It is interesting about the ladders. If you go to any IBM or previously IBM site, you are bound to find these ladders knocking around. As far as I am aware, they used the same model for virtually all mainframes, RS/6000 SP/2s, BlueGene, and tall rack Power systems for the last 30 years at least. They come as part of the maintenance package of these large systems unless removed with the order, and generally are so useful that they get snaffled by the local electricians, aircon. and other engineers unless clearly marked to be left with the machines or locked away.

We don't know why it's there, we don't know what it does – all we know is that the button makes everything OK again

Peter Gathercole Silver badge

Re: My suspicion

Not sure about Calcomp plotters, but I do know that sometimes sending a poorly formatted or garbage print to a plotter will generate no output, but will require the plotter to actually receive the whole plot at whatever the serial speed is before it will accept another job, causing a delay in the output.

This did normally set some of error indicator, though.

If it was attached to a VAX running either VMS or UNIX, chances are that the plotter was just set up as a batch printer in the spooling system, so maybe someone sent a document to the wrong queue.

Peter Gathercole Silver badge

Re: Plotters

That would certainly make sense... if it was actually in-line with the serial cable.

They already said that the serial cable went straight from the patch panel to the plotter, avoiding the box.

I would have been interested in hearing exactly where the wires attached to the grey box actually did go. I presume there must have been power for the light, but did it actually go somewhere else on the plotter? It is just possible that if there was a wire running to the plotter, it might have been to a broken or normally inaccessible switch wired externally, that may have actually done something to the plotter (like resetting the serial interface on the Calcomp plotter - quite often the serial port was an add-on board that contained it's own Intel 8042 or 8049 microcontroller).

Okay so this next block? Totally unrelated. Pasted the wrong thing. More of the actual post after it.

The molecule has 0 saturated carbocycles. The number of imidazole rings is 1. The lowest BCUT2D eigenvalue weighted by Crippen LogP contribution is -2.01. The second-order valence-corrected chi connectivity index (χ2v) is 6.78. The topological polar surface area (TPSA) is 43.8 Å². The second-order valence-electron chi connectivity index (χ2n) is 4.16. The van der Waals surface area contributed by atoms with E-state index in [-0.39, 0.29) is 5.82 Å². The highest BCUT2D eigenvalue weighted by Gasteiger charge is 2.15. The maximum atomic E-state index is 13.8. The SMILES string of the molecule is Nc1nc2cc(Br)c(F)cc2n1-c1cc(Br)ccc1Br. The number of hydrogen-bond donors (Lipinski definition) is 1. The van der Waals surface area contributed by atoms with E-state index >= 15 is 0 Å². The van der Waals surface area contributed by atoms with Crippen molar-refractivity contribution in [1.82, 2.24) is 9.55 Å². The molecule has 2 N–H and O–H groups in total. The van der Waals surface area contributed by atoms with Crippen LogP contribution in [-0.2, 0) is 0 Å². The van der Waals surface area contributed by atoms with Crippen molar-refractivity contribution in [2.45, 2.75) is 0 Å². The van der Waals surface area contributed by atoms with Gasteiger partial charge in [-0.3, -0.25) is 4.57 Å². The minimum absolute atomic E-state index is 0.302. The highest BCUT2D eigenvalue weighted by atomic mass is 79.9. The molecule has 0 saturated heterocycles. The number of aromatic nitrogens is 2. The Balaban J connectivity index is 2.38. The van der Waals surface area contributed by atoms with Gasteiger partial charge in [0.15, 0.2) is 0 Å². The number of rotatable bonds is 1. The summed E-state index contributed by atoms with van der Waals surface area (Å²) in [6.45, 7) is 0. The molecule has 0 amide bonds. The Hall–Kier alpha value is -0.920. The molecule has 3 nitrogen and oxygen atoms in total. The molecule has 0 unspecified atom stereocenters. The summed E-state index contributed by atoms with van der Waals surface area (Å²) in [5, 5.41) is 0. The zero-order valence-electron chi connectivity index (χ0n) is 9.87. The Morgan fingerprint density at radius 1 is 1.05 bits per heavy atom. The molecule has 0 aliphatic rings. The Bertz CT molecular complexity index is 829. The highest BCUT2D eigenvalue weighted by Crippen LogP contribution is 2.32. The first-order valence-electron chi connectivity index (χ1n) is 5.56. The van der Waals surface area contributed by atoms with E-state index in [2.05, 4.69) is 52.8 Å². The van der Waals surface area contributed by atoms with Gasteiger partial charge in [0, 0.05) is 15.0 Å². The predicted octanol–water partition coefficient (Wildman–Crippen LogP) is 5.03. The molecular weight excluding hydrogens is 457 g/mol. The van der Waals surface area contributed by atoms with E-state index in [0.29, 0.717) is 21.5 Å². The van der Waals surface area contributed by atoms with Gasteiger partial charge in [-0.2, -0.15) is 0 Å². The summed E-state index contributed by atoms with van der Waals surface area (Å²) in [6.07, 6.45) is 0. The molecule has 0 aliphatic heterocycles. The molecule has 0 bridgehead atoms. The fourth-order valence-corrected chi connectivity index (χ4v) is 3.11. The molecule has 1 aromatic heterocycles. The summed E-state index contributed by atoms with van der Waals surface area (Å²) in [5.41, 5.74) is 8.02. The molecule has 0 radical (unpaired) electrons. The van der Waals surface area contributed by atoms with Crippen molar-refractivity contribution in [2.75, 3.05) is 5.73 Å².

Linus Torvalds tells kernel list poster to 'SHUT THE HELL UP' for saying COVID-19 vaccines create 'new humanoid race'

Peter Gathercole Silver badge

Re: You don't need a vaccine

I think that you will find that all of the vaccines are derived from work that has in the past produced effective vaccines.

Having modelled the modifications to the vaccines to allow it to mimic the Sars-CoV-2 virus, so that it will trigger a immune response, it would have been trialled in vitro (out of the body) with extracted human blood cells, before any human trials would have been attempted.

Following that there would have been the initial human trials would have been low dose side effect trials, before finally testing for effect against the virus in live trials.

So there was a lot of data and testing of each vaccine. Can you say the same for Ivermectin?

Chances are that it is a drug that has been checked against other illnesses, but that does not mean that it is either effective or even safe against Sars-CoV-2.

Pre-orders open for the Mini PET 40/80, the closest thing to Commodore's classic around

Peter Gathercole Silver badge

Re: OK, but why?

I remember when I was a member of the 6th form consultative council at my sixth form collage, back in 1977, and myself and a couple of other members campaigned to get them to spend their discretionary fund on a Pet 2001, but they decided to buy a second hand mini-bus instead. Probably a better choice, but we did try.

Several years later, after Uni. (where I played with KIM-1s [and UNIX]) and my first job, (where I didn't), I started working at Newcastle Poly. They had several Pet labs. with 4032 (I think) models with real keyboards and an external cassette (possibly shared with a switch box between 4 Pets), but I have to admit that I was never that impressed by them as a teaching resource, and I remember that they were forever breaking down, normally fixed my opening them up and pressing all the chips back into their sockets.

I was not directly involved in maintaining them, as I was primarily looking after the PDP-11/34E that ran RSX-11M and UNIX version 6 and 7 for the School of Maths and Computing, but ended up managing the replacement of one of the Pet labs. with a networked BBC Micro lab. which IMHO was a much better resource, but hey, they were a much younger and more versatile design.

The Poly. central Computer Unit went a different way, and installed networked RML 480Zs, and then IBM PCs, but I still think that the BBC lab. was the most versatile and interesting resource we had, but then, I was biased as I had built it.

I'm going through a nostalgia phase at the moment (CoVid lockdown to blame, I'm afraid), as I've resurrected one of my BBC model Bs, and have just bought a vintage Epson HI-80 pen plotter when it popped up on eBay (I forgot that I had set a watch up for one some years back), one of my favourite toys from the lab. Only problem now, where do you get pens for a 35 year old discontinued plotter! I'm trying with a bit of success to make some with ball point pen refills, and maybe fineliners, and it might be just the springboard I need to get into 3-D printing.